The basis of the folk art collection was laid by Johann Krahuletz. A significant increase in the stock was made by the 1934 acquired collection of Eggenburg notary Eugen Frischauf.
Both had set themselves the task of preserving the testimonies of the traditional peasant society and way of life that ended in their lifetime.
In addition to rural and civil furniture is a large variety of traditional items and everyday objects issued.
The Kunstkabinett is the treasure trove of the museum: here you will find a collection of selected paintings, sculptures and small objects from five centuries.
Röschitzer farmhouse parlor
The Röschitzer Bauerstube was furnished in 1902 in this form. It served as a model for numerous local museums. As a life-sized diorama is the typical establishment of a living room of wealthy wine growers to see. The furniture and the wooden ceiling come from the wine village Röschitz.
Eggenburg nativity scene
In a special exhibition of the Krahuletz Museum in autumn 2015, the magnificent nativity scene from the former estate of the Eggenburg Redemptorist Monastery was presented to the public in new splendor: The work of baroque crib carvers from the Schönhengstgau (today the Czech Republic), today in the collection of the Niederöstereichischen Landesammlungen, was During the preparation of the exhibition extensive material technology was examined and extensively restored by restorers of the state collections.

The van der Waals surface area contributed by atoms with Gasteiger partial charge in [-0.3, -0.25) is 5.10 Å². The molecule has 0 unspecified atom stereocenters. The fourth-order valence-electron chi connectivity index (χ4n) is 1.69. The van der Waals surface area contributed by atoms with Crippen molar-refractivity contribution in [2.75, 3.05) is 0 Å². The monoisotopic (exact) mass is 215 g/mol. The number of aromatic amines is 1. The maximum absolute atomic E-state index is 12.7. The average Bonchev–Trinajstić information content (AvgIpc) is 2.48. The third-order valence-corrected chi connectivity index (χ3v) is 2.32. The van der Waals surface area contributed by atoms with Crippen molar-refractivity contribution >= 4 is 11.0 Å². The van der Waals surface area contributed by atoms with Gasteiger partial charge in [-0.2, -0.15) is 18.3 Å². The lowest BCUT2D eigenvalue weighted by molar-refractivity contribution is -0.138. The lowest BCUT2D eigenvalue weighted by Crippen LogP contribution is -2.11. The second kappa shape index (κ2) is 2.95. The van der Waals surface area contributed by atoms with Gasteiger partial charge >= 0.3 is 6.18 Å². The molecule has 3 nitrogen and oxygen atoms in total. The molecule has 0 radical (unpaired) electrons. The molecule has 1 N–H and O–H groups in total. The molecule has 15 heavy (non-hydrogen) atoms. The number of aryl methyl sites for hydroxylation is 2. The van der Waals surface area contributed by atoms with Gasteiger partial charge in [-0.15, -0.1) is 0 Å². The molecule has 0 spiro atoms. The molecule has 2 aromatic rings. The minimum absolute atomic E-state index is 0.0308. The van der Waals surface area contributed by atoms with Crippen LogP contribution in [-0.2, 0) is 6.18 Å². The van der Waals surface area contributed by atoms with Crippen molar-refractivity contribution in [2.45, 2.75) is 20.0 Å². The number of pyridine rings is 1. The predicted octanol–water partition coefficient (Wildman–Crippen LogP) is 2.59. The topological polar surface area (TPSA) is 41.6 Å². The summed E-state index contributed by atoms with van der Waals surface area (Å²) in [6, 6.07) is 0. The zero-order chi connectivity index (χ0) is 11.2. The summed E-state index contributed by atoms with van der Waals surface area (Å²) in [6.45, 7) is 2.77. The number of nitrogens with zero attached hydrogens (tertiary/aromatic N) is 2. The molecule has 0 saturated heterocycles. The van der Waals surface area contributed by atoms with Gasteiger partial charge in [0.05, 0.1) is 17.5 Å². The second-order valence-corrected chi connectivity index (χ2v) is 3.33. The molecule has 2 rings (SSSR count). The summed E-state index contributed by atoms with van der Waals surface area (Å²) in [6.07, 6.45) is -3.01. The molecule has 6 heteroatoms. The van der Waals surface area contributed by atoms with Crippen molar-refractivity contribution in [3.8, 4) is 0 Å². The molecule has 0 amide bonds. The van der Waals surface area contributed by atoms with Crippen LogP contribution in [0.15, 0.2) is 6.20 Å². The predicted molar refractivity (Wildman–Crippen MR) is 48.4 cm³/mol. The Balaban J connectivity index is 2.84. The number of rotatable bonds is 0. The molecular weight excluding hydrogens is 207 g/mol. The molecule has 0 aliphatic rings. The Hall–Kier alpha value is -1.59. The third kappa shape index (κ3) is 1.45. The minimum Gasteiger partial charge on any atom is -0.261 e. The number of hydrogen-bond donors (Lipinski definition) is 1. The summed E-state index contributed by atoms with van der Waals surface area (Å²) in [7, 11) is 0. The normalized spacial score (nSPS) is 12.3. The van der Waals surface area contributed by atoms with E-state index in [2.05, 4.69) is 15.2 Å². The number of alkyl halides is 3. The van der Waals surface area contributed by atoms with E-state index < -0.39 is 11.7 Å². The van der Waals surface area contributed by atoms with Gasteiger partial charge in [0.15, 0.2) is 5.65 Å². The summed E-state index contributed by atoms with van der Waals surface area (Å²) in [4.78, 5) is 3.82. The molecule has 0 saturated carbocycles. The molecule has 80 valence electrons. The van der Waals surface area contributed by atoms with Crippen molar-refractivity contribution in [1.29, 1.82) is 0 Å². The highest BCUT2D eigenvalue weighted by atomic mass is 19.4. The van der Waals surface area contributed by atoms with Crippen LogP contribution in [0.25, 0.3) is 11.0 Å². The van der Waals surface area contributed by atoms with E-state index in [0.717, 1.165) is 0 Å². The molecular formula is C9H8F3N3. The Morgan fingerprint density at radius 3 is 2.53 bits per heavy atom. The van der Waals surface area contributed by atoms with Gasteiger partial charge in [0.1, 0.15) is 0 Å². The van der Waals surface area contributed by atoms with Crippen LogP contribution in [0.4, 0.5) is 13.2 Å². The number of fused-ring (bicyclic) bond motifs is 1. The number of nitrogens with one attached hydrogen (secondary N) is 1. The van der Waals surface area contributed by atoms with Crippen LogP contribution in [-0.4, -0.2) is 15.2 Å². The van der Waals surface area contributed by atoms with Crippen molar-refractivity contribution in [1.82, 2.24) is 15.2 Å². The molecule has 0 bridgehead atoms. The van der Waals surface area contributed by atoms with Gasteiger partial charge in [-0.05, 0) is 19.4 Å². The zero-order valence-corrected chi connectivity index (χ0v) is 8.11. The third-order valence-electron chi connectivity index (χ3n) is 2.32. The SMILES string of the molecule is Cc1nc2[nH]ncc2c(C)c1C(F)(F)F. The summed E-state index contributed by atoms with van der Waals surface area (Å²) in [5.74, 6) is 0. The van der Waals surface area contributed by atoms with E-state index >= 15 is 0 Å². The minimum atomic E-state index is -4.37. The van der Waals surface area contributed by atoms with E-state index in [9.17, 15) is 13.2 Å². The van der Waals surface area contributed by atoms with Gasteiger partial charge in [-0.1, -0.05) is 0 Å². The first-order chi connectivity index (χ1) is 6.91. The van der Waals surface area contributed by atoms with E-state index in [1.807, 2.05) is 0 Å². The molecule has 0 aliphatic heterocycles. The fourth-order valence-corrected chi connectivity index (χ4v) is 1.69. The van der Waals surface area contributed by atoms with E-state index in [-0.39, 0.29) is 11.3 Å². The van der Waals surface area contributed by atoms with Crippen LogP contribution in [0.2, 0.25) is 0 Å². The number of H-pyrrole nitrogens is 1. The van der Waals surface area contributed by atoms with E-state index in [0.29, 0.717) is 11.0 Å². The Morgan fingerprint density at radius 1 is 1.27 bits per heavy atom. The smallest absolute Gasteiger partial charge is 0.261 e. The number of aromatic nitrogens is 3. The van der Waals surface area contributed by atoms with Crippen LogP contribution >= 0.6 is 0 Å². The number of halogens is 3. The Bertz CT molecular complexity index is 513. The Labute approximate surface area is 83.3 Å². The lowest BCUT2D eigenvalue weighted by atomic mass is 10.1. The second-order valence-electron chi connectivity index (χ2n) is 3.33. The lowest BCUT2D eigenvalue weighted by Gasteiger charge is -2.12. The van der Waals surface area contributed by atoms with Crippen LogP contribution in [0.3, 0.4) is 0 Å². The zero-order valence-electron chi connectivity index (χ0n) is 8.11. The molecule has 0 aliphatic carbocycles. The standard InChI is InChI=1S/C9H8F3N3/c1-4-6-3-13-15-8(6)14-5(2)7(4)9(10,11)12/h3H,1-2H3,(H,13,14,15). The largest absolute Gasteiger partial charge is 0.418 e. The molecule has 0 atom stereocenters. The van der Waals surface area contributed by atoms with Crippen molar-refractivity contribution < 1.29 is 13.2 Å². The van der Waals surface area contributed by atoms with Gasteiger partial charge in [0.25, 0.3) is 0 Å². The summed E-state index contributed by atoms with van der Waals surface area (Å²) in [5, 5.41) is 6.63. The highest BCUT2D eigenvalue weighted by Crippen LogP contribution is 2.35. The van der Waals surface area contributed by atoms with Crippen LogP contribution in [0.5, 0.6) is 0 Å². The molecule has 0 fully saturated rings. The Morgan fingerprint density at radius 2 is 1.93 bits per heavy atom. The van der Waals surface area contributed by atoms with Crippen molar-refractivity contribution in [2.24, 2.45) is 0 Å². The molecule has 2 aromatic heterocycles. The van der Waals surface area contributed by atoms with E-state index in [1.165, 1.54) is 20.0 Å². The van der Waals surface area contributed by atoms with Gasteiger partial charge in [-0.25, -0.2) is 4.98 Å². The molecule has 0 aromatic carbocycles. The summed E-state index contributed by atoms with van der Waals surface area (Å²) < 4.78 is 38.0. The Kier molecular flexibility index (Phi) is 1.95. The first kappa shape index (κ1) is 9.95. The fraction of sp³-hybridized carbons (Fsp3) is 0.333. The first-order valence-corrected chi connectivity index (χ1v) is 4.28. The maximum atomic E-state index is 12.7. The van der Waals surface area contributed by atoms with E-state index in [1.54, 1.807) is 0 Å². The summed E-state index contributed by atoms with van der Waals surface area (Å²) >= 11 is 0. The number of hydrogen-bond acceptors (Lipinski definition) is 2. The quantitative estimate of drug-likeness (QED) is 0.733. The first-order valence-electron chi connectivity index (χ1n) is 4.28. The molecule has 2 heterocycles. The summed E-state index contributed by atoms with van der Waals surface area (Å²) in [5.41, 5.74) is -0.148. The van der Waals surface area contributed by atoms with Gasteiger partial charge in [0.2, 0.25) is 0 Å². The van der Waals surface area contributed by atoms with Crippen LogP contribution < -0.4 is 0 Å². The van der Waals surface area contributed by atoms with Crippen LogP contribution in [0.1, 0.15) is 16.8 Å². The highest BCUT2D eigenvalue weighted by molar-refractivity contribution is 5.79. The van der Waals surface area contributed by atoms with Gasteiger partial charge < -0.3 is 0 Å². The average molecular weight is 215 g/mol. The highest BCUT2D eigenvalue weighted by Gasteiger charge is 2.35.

A contribution to the restoration of the daycare of Mag. Eleonora Weixelbaumer (Research Associate of the Center for Museum Collections, Danube University Krems, Restoration of the Art Collection of the State Collection of Lower Austria), published in volume 55 of the brochure “Preservation in Lower Austria” (Office of the Lower Austrian Government, Department of Art and Culture) here:
The costumes worn by the ladies in Lower Austria on high festivals and holidays their gold bonnets, a magnificent headdress and once a valuable, well-kept treasure. The gold material used in the embroidery made the hoods to a luxury item and status symbol, its importance in the second half of the 19th century was lost.
Only in the Wachau this tradition, which was widespread in the whole of eastern Austria, was preserved. The collection of the Krahuletz Museum includes many different types of hood, which were originally obtained in the Waldviertel and the Eggenburg area.
One of the showpieces of the Kunstkabinett is the “animal disease picture”.
It was created on the occasion of overcoming a cattle disease by an unknown artist. It is a votive picture, and has two zones as in the usual case: in the upper, dedicated to the events in the sky, the two “saints” St. Wendelin with pilgrim bag and Schäferschaufel (a long-handled shovel for cattle feeding) and St. Leonhard with cattle chain. The lower half of the picture shows the city of Eggenburg, which at that time numbered around 1000 inhabitants (1746), with the late medieval fortification in a view from the south.
Clay model of a workshop in which a potter can be seen at work. He’s sitting at a foot-operated turntable, pulling a pot up. The arch on the front edge of the model shows a cross section of the 18th and 19th century vessels. The piece is probably a publicity stunt of a pottery company from the late 18th or early 19th century.